Licensing round opens to bidders for carbon storage sites in the North Sea

The North Sea Transition Authority (NSTA) has launched the UK’s first-ever carbon storage licensing round in the North Sea. It says it is “in response to unprecedented levels of interest from companies eager to enter the market”. The 13 areas on offer have the right geological conditions, proximity to existing infrastructure with the potential to be re-purposed, and links to industrial clusters that will need carbon storage.
It says, “The level of interest already expressed suggests there will be strong competition meaning that prospective licensees will need to produce high-quality bids to win licences” in the area, which are off the coast of Aberdeen, Teesside, Liverpool and Lincolnshire in the Southern North Sea, Central North Sea, Northern North Sea, and East Irish Sea. They are saline aquifers and depleted oil and gas fields. Applicants will also need to obtain a lease from The Crown Estate or Crown Estate Scotland.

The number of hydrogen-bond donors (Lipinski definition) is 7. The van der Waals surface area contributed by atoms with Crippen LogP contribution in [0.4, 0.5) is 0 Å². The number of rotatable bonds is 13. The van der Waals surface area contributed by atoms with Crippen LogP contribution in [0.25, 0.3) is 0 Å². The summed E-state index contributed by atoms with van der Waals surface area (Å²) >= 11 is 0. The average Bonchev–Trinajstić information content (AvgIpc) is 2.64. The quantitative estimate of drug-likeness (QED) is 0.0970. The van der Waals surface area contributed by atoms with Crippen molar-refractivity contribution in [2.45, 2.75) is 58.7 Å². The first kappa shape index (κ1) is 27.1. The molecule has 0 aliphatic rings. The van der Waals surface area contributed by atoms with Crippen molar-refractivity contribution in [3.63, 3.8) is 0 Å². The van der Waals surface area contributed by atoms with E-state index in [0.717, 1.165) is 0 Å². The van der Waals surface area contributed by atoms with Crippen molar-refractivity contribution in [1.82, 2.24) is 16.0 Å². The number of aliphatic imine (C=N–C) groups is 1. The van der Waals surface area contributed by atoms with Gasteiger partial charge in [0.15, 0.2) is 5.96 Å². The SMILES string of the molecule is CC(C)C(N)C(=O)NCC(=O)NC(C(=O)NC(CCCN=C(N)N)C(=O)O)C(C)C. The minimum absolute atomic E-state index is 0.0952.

NSTA said it would be the first of many rounds – it says up to 100 CO2 stores could be required in order to meet the net zero by 2050 target.
There are currently six carbon storage licences on the UK Continental Shelf which NSTA says could meet up to one-fifth of storage needs, if they reach their maximum potential of up to 40 Mt/yr injection rates by the mid-2030s. It says, “Whilst the capacity estimates of the areas offered in this round carry some uncertainty at this stage, they offer the potential to make a very significant contribution to decarbonisation of the UK.”
The application window is open for 90 days, to 13 September, and will be evaluated by the NSTA on technical and financial criteria. Licences will be awarded in early 2023.
NSTA has agreed a Memorandum of Understanding with Ofgem, which will be the economic regulator for the transport and storage of carbon dioxide.

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